Mary Archer Stewart, of Pylesville, MD, was sworn in last week as Maryland’s newest representative to the United Soybean Board (USB). Stewart was appointed by the Maryland Soybean Board to fill the seat of Belinda Burrier, of Union Bridge, MD, who termed off the Board after nine years of service. The transition occurred during the USB’s recent meeting held December 5-7, 2023, in St. Charles, Missouri.
“My predecessor, Belinda Burrier, worked hard promoting and moving markets forward for farmers across the country,” says Stewart. “I’m ready and honored to roll up my sleeves and continue to do the same.”
Stewart and her husband, Greg, grow soybeans, corn, wheat, sorghum, and hay, and assist with her family’s dairy farm in Harford County. Stewart runs an outreach program on the farm, where they host events, community festivals, and educational farm tours. Stewart is a LEAD Maryland Class VI Alumni and currently serves as well on the Speaker Bureau for the North East Dairy Association, is a Director for the Maryland Dairy Princess Board, and is a MidAtlantic CommonGround Volunteer.
Stewart joins Travis Hutchison, of Cordova, MD, in representing Maryland on USB, overseeing soy checkoff investments to create profit opportunities for U.S. soybean farmers. Since its inception in 1991, the soy checkoff has provided significant return on investment by leveraging partnerships that increase the value and preference for U.S. soybeans. A recent independent economic evaluation of the soy checkoff found that U.S. soybean farmers received an estimated $12.34 in added value for every dollar they invested in the checkoff.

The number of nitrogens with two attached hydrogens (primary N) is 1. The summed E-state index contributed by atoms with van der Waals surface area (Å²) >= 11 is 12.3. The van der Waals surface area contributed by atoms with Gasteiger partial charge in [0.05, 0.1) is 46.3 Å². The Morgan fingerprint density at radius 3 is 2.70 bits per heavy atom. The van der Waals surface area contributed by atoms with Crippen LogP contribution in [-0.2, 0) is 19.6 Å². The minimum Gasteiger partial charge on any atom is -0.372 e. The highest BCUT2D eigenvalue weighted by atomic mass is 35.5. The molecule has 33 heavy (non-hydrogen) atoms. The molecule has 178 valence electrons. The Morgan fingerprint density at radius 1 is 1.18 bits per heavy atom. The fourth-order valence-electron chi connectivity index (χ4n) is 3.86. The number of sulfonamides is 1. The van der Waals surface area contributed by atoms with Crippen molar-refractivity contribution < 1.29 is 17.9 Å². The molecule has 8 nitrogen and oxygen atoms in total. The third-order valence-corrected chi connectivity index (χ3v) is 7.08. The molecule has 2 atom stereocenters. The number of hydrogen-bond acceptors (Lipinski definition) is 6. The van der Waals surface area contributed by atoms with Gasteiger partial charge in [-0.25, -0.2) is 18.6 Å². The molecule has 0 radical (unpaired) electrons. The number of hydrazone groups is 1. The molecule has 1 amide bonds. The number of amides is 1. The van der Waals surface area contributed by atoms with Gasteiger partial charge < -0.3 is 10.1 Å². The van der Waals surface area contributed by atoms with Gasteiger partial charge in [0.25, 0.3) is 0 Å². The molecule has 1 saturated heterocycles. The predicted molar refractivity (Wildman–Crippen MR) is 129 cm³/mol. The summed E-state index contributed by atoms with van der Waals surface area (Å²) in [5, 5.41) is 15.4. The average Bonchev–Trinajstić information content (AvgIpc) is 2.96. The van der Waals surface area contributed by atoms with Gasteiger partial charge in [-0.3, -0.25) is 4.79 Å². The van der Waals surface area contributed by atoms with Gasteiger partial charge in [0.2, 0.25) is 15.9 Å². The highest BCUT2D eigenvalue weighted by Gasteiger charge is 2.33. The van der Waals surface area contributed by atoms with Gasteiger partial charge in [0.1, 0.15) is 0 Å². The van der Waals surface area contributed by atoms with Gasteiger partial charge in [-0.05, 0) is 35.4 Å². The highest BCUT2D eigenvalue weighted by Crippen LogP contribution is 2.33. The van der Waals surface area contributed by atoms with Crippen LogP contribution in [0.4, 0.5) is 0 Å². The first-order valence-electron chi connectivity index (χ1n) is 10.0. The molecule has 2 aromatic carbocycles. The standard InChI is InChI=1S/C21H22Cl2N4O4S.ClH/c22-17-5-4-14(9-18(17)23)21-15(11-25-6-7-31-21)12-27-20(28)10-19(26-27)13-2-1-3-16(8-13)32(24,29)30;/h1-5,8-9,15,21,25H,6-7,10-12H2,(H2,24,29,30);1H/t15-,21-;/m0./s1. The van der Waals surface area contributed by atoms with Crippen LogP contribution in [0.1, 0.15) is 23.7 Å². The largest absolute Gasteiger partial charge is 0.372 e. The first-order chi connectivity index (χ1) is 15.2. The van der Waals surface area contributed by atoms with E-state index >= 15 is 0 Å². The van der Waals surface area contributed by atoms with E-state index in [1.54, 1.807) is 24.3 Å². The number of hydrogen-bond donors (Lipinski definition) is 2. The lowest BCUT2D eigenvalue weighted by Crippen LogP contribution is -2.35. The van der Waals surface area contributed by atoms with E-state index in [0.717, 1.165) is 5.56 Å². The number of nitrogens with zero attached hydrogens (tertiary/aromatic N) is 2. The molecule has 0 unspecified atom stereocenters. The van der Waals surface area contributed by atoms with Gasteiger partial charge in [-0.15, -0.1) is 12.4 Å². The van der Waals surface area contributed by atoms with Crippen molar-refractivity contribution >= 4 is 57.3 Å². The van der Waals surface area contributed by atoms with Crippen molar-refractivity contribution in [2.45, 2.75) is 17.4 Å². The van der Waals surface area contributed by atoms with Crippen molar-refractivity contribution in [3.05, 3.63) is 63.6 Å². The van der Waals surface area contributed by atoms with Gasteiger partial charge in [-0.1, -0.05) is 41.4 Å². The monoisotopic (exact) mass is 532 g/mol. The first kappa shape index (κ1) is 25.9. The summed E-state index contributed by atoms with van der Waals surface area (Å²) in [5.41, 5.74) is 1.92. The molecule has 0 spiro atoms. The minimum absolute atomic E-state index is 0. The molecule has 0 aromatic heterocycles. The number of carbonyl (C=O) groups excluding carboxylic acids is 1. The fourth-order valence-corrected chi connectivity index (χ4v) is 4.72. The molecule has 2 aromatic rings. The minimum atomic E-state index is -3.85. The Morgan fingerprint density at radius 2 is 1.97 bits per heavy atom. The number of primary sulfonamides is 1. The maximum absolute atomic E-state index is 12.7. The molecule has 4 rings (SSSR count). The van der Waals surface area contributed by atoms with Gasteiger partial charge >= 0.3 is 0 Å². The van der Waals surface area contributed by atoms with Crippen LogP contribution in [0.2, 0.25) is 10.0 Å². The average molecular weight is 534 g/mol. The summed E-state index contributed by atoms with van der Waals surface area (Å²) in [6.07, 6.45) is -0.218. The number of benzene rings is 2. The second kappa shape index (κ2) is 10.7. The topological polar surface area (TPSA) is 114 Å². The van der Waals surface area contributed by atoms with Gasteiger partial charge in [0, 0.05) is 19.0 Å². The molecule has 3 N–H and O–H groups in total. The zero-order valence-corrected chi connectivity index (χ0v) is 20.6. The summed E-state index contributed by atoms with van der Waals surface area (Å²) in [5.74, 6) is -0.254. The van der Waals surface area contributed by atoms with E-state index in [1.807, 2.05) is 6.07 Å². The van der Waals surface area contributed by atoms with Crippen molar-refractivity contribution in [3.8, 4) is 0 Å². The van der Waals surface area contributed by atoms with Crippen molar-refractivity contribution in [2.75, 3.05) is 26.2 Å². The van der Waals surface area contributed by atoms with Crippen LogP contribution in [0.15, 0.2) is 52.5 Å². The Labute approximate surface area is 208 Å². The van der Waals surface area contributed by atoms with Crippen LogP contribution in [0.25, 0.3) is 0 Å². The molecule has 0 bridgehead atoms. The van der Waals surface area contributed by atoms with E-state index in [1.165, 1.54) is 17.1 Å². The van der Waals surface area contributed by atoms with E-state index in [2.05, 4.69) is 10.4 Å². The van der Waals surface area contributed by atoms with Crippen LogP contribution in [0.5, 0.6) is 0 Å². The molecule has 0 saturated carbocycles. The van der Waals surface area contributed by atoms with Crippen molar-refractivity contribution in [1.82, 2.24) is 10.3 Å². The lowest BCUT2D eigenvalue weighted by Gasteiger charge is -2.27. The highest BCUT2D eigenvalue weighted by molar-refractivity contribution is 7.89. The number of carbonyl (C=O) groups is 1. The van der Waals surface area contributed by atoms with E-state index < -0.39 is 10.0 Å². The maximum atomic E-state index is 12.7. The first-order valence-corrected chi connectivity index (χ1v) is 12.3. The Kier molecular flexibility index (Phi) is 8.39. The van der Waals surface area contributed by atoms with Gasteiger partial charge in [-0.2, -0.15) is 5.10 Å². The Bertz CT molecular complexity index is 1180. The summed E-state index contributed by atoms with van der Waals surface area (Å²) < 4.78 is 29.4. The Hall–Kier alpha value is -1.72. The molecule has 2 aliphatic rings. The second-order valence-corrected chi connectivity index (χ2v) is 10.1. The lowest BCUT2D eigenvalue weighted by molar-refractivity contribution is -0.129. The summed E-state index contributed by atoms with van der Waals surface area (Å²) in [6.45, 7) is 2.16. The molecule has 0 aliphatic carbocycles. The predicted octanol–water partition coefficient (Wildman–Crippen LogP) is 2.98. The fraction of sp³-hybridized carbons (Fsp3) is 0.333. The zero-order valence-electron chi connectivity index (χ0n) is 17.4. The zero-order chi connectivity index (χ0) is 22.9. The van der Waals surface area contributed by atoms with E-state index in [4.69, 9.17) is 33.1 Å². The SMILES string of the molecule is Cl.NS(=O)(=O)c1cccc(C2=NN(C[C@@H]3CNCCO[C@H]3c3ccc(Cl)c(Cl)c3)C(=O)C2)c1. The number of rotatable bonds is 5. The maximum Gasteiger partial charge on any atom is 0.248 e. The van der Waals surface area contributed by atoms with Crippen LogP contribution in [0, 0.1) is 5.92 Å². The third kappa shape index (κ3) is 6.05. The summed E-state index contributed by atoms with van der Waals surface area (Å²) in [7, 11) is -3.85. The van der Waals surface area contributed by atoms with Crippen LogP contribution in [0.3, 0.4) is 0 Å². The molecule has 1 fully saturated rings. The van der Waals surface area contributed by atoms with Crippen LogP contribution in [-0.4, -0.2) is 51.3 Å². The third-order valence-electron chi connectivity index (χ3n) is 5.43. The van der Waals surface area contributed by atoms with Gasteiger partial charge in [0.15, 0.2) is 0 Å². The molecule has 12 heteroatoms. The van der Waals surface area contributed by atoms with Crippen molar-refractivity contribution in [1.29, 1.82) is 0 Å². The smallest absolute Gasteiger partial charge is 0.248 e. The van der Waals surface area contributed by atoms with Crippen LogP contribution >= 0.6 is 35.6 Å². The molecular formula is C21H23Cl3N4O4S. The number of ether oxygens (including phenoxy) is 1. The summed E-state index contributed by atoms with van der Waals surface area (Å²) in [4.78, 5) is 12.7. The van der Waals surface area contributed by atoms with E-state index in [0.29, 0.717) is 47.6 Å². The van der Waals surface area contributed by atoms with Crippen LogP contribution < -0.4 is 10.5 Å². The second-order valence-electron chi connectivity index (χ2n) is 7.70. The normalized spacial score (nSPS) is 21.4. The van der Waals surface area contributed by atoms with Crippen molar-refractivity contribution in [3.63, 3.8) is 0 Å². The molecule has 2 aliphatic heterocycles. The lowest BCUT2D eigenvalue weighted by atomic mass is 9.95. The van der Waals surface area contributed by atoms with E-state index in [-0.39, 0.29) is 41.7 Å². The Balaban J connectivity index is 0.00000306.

“We have a great and sustainable product to promote in soybeans. ‘Produced in the USA’ is a beautiful thing and we have to keep sharing our stories to keep farming viable for our producers everywhere and of all size and scale,” Stewart remarks.
In Maryland, farmers grow about a half a million acres of soybeans, producing more than 20 million bushels of beans each year. With a value of $173 million to the state’s economy, soybeans are one of Maryland’s top crops. The checkoff program is funded by farmers through an assessment of one-half of one percent of the net market value of their soybeans at the first point of sale. One-half of the checkoff funds stay in Maryland for programs; the other half is sent to the United Soybean Board.